The Rules Change

I am at Dover UMC this Easter morning.  (Location of church)  The service starts at 11 and you are welcome to attend.  The Scriptures for this Sunday are Acts 11: 1 – 8, Revelation 21: 1 – 6, and John 13: 31 – 35.

(This has been edited since it was first posted.)


The first part of this message today is a little bit of a rant but I trust that you will allow me a few moments to speak out. Trust me, what I am saying does, I believe, have relevance and meaning to the Gospel for today as well as the other lessons and it speaks to the meaning of the Scriptures.

One thing that has amazed me about the past few years is the cry to upgrade science and mathematics education in this country. It isn’t that we are calling for more science and mathematics teachers right now; it is, if you will, nothing new. Back in December, 2008, there was report that called for more science and math teachers (see “Have We Learned Anything?”), And what I wrote then echoed some of the thoughts that I first wrote back in 1990 (see “The Crisis in Science and Mathematics (1990)”). We see the future but we view it with our eyes glued totally and completely to the past. It isn’t that we are afraid to look into the future; it is more that we are reluctant to abandon our old ways.

The other day, I examined a job announcement that I consider typical for today’s job market, especially in the area of chemical education. This particular institution is seeking someone who has the ability to effectively use all forms of audiovisual equipment (e.g., Power Point, Internet Resources, etc.).  It should be noted that Power Point and Internet resources are not necessarily audiovisual equipment. The successful candidate will also have expertise in curriculum design, technology, program planning, and student engagement techniques.  The qualified candidates will possess excellent computer skills; demonstrate evidence of a career that includes flexibility and willingness to change; open-mindedness, fairness and the ability to see multiple perspectives; a willingness to take risks, and willingness to accept responsibility for professional and personal growth.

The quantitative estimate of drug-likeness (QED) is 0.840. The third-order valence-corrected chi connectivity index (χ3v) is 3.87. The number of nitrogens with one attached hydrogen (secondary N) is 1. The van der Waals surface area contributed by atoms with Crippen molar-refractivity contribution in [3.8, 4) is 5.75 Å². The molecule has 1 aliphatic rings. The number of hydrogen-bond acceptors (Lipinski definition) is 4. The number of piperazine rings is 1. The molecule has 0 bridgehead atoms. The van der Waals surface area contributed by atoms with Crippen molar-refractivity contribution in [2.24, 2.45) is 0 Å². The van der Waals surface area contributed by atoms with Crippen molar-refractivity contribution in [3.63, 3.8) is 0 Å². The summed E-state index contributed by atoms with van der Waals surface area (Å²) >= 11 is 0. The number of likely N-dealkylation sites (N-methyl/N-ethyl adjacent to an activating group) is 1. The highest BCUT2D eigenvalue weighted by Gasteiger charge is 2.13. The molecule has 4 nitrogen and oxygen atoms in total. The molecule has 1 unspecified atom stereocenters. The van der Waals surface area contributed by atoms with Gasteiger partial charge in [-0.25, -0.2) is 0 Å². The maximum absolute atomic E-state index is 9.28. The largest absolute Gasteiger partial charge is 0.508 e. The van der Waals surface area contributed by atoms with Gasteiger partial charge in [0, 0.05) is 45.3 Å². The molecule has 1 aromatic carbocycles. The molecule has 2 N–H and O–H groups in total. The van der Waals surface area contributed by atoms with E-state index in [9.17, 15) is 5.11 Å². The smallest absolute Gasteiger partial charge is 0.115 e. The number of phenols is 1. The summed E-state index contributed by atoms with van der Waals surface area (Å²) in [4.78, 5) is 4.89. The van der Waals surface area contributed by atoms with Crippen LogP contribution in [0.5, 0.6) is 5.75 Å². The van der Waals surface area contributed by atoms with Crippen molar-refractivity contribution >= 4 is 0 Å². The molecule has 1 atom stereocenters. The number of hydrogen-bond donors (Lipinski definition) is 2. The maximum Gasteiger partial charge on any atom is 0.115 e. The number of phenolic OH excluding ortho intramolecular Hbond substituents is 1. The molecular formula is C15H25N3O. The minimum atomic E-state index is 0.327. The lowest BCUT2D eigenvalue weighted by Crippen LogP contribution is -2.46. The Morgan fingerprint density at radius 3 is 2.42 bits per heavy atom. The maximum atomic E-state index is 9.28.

The successful candidate’s duties will also include adapting existing chemistry courses for online delivery and then teaching those courses as needed. They should be able to incorporate the latest instructional technologies and interactive learning techniques in course delivery.

Now this is all well and good, except that whoever wrote this job description does not appear to have a clear understanding of the technology used in teaching today. In addition, while the candidate is to be flexible, open-minded, and willing to change, the instructions for applying for this position indicate that you can apply in person or submit your application by fax or regular mail. However, e-mail applications will not be accepted.